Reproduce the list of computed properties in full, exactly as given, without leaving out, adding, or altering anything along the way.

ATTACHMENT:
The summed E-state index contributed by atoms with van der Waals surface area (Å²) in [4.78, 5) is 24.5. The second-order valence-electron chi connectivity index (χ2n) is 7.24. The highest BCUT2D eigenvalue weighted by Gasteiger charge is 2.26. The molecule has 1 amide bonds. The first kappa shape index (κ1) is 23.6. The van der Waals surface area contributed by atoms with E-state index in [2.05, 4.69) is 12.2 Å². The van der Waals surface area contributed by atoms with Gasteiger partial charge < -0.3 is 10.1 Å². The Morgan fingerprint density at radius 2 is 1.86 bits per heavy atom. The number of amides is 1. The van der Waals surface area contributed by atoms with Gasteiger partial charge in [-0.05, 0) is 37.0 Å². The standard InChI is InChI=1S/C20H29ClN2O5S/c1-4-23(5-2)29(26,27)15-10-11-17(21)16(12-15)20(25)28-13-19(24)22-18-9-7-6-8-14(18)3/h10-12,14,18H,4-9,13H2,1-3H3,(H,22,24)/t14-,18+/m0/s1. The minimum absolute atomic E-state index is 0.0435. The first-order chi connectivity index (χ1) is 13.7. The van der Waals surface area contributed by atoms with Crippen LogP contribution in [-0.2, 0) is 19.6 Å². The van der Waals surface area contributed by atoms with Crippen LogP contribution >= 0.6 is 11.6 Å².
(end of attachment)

The summed E-state index contributed by atoms with van der Waals surface area (Å²) in [4.78, 5) is 24.5. The second-order valence-electron chi connectivity index (χ2n) is 7.24. The highest BCUT2D eigenvalue weighted by Gasteiger charge is 2.26. The molecule has 1 amide bonds. The first kappa shape index (κ1) is 23.6. The van der Waals surface area contributed by atoms with E-state index in [2.05, 4.69) is 12.2 Å². The van der Waals surface area contributed by atoms with Gasteiger partial charge < -0.3 is 10.1 Å². The Morgan fingerprint density at radius 2 is 1.86 bits per heavy atom. The number of amides is 1. The van der Waals surface area contributed by atoms with Gasteiger partial charge in [-0.05, 0) is 37.0 Å². The standard InChI is InChI=1S/C20H29ClN2O5S/c1-4-23(5-2)29(26,27)15-10-11-17(21)16(12-15)20(25)28-13-19(24)22-18-9-7-6-8-14(18)3/h10-12,14,18H,4-9,13H2,1-3H3,(H,22,24)/t14-,18+/m0/s1. The minimum absolute atomic E-state index is 0.0435. The first-order chi connectivity index (χ1) is 13.7. The van der Waals surface area contributed by atoms with Crippen LogP contribution in [-0.2, 0) is 19.6 Å². The van der Waals surface area contributed by atoms with Crippen LogP contribution >= 0.6 is 11.6 Å².